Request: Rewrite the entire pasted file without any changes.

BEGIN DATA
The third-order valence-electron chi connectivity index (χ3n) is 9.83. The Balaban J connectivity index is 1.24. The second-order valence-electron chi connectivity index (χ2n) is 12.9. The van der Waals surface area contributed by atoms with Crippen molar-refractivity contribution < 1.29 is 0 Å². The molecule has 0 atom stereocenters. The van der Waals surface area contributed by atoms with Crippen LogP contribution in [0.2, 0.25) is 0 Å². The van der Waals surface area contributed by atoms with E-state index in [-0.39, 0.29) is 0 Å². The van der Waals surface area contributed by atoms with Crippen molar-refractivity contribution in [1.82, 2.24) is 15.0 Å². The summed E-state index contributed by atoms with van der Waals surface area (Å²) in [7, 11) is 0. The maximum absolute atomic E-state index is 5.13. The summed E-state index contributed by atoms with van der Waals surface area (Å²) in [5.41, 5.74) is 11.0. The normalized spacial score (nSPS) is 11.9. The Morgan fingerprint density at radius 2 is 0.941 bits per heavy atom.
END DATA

The third-order valence-electron chi connectivity index (χ3n) is 9.83. The Balaban J connectivity index is 1.24. The second-order valence-electron chi connectivity index (χ2n) is 12.9. The van der Waals surface area contributed by atoms with Crippen molar-refractivity contribution < 1.29 is 0 Å². The molecule has 0 atom stereocenters. The van der Waals surface area contributed by atoms with Crippen LogP contribution in [0.2, 0.25) is 0 Å². The van der Waals surface area contributed by atoms with E-state index in [-0.39, 0.29) is 0 Å². The van der Waals surface area contributed by atoms with Crippen molar-refractivity contribution in [1.82, 2.24) is 15.0 Å². The summed E-state index contributed by atoms with van der Waals surface area (Å²) in [7, 11) is 0. The maximum absolute atomic E-state index is 5.13. The summed E-state index contributed by atoms with van der Waals surface area (Å²) in [5.41, 5.74) is 11.0. The normalized spacial score (nSPS) is 11.9. The Morgan fingerprint density at radius 2 is 0.941 bits per heavy atom.